• PPGMD says:

      If you actually read the Vuurwapen articles he never says Fireclean = Crisco *or insert other Vegetable Oil Brand here* The closest is was saying something to the effect of “Fireclean has properties similar to Canola oil” (paraphrasing as I don’t feel like finding the articles) or that “Fireclean is a modern unsaturated vegetable oil similar to what you is used for cooking.” And IIRC the statements were quotes the professors looking at the results, not by Touhy.

      George Fennell is the only one that directly called Fireclean Crisco or Wesson.

      • SSD says:

        Dude, anything you say means absolutely nothing. It’s in court now. They’ll decide what he said.

        • PPGMD says:

          I am well aware that the comments here will have absolutely no effect on the lawsuit (though I thought it was hilarious that the lawyer for Fireclean presented random comments in their exhibits).

          But the fact remains that what I paraphrased will be front and center in the case. At no point does Touhy call Fireclean Crisco except in quoting internet drama (which Fennell was involved in), which why Touhy started this whole series to debunk.

          • SSD says:

            I’m sure Tuohy would appreciate your legal advice.

            • PPGMD says:

              He doesn’t need it, the firm he hired is well regarded in these types of cases. Nor was I attempting to give legal advice, simply my opinion on the case. Which you have done several times in the past.

              • SSD says:

                Like I said, cry all you want, he got himself where he is and now its up to the court to decide who is right.

                • Dellis says:

                  I am curious, has the sales of fireclean been negatively effected by all this?

                  I ask not to stir the pot but am truly curious.

                  • SSD says:

                    Fireclean allegedes it has and it has been covered in the linked articles.

                    • Mohican says:

                      And how is that if their product is so good and game changer?

                      I wonder of this will end in a thorough research about FireClean composition.

  3. Marcus says:

    ‘We’re not in Kansas anymore, Toto.”

    I wouldn’t be waiving the victory flag just yet. There is a pretty big legal hill to climb.

    I always thought the motion to dismiss was a Hail Mary. There is just not enough grounds to support dismissal. In fact there was more to the converse based on the specific claims.

    Proving those charges is another matter. 15 U.S.C. 1125(b) has various tests and exclusions not the least of which are related to First Amendment protections (the material nature of statements/content. Are they editorial, satire, etc.), are they indeed “false” (the materiality of the defendants claims and how they were developed), was there actually an attempt to deceive (the basis and nature of the claims) et al.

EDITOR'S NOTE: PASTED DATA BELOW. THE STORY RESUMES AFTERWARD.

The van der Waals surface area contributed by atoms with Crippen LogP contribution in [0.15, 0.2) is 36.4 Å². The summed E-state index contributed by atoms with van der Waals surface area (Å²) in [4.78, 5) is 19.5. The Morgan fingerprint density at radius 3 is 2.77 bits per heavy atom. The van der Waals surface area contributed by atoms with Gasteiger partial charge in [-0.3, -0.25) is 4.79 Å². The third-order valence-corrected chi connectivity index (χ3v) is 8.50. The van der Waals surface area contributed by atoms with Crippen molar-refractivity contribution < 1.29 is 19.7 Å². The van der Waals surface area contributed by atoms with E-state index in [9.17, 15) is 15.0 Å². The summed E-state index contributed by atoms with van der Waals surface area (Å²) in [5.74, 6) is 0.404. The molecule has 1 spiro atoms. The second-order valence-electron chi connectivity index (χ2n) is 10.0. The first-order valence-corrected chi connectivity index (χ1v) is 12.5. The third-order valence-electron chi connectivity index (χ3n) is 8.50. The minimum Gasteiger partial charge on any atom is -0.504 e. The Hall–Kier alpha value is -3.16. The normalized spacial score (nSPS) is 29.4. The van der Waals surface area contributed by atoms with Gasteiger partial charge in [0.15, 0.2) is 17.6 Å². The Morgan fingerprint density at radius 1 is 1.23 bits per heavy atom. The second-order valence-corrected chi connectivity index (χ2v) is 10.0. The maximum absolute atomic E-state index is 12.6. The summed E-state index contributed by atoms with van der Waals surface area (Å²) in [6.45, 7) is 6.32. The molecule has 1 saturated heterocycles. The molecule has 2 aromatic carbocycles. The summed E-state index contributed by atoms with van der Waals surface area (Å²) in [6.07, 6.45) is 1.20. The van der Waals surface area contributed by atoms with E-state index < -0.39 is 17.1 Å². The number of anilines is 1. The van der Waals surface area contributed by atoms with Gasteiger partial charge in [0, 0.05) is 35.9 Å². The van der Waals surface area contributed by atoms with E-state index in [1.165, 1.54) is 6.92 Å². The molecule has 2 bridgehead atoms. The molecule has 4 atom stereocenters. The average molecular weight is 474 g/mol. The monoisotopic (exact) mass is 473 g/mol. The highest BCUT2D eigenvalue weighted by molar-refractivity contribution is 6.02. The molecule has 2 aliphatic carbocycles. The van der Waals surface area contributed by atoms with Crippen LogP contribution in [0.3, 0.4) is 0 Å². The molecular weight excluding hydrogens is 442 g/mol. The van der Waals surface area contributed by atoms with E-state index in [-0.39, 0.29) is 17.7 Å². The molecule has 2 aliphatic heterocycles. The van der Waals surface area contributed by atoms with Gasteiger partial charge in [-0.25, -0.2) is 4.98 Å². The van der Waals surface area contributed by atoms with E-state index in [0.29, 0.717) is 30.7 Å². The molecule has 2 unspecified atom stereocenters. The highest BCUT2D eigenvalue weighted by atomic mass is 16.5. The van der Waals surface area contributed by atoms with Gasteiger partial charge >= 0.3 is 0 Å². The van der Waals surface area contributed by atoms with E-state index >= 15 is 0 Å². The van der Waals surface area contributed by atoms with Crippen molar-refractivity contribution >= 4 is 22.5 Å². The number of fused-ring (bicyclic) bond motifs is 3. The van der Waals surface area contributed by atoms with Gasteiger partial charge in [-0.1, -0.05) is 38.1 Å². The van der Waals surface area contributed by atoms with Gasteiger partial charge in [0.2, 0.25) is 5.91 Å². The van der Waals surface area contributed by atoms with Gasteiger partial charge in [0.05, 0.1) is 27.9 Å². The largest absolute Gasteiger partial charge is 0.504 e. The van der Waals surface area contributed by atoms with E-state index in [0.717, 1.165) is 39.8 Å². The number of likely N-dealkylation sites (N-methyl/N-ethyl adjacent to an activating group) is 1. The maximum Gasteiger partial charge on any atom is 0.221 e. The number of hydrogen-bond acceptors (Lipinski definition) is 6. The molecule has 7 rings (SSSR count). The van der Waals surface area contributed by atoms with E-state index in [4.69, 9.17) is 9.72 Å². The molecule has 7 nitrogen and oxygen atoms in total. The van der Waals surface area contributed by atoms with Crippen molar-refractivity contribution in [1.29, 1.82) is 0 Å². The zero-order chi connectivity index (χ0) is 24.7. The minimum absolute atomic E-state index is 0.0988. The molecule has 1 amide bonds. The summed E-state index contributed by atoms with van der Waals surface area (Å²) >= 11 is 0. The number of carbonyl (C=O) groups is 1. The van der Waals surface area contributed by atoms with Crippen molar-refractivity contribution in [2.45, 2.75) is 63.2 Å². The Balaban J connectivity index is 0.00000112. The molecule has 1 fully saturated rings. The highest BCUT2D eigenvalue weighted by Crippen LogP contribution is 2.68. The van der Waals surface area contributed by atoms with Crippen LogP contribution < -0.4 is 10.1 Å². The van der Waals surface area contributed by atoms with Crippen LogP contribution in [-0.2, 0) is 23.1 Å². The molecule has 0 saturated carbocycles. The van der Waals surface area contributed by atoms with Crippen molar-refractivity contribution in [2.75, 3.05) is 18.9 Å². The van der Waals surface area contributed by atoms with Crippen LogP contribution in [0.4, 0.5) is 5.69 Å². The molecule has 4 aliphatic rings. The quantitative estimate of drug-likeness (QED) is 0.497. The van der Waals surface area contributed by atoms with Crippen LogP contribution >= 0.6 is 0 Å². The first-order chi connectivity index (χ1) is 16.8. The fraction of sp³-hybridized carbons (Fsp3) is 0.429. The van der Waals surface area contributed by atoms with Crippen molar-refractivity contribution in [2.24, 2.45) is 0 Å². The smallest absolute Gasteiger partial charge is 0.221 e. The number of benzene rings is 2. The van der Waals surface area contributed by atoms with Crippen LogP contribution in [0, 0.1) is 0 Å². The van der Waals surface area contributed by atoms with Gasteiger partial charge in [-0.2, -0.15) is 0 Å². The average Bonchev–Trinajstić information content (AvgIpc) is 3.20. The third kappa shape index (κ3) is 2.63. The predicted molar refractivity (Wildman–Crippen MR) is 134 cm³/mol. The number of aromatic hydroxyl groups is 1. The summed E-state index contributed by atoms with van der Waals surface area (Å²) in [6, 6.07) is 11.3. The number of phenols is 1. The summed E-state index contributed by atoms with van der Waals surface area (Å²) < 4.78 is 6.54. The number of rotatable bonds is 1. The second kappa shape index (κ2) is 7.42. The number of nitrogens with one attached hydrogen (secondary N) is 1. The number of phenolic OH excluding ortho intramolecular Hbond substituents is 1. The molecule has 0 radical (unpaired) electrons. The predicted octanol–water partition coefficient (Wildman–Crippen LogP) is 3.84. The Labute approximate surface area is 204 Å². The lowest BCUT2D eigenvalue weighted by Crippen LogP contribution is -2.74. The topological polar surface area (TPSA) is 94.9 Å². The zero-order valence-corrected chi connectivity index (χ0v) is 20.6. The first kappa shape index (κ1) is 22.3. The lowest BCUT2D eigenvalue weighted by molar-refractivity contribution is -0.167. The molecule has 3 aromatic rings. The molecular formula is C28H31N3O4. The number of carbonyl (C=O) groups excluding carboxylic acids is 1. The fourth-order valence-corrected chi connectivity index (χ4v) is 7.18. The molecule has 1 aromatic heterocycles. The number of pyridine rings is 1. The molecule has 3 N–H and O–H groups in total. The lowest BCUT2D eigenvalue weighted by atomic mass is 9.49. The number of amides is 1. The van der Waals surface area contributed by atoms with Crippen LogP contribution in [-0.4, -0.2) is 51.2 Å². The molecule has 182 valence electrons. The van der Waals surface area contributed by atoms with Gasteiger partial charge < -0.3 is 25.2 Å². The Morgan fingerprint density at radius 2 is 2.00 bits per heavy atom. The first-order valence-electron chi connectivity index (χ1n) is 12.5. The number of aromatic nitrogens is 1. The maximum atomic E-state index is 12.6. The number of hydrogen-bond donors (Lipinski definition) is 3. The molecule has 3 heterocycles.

I have no dog in this fight because in the end there seems to be a lot of losers. But reviewing case law and specific facts, it doesn’t appear to be encouraging for the plaintiffs.

    But who knows. I’ve been wrong before…

    • Bill says:

      Motions to dismiss are often filed to protect the attorney involved from later allegations of malpractice. They may know that the motion won’t carry, but if they don’t make every effort, within reason, to represent their client’s interest it can come back later to haunt them, or raise an appealable issue.

      That’s why in every single criminal trial, and I know that this is civil, immediately after the prosecution rests the defense will move to dismiss based on the grounds that the prosecution didn’t prove anything, no matter how far-fetched. The judge over-rules it and on goes the show.

  4. CV76 says:

    I don’t care what it is, it’s sticky trash juice after a few months sitting on a firearm.

    • Diddler says:

      This! ^

      I’ve met the man himself numerous times. His attitude is very, well it causes you to not want to give him money for his crappy lube that makes guns stop working if you put it certain places or leave the gun alone for a few weeks depending on ambient temp and humidity. It probably has a lot more to do with those things that make sales decrease rather than dorks like me on the Internet spouting off.

  5. Sierra5 says:

    Regardless of anything else, FC= really expensive gun oil. There are very good, more cost effective alternatives to choose from. With that fact alone, why would you choose to pay more for any product?

  6. El Guapo says:

    I’ve tried a lot of fancy and not so fancy weapons lubes, and Fireclean works the best. I shoot a lot suppressed, and it doesn’t burn off as fast as the others yet cleans up very easy (which is a bigger deal when shooting my issue weapon vs personal). It basically wipes clean.

    I hope FC comes out ahead in this suit, but doesn’t become too fixated if it doesn’t go their way. I’m 50/50 on if they should’ve have filed this in the 1st place as opposed to just showing the science behind it.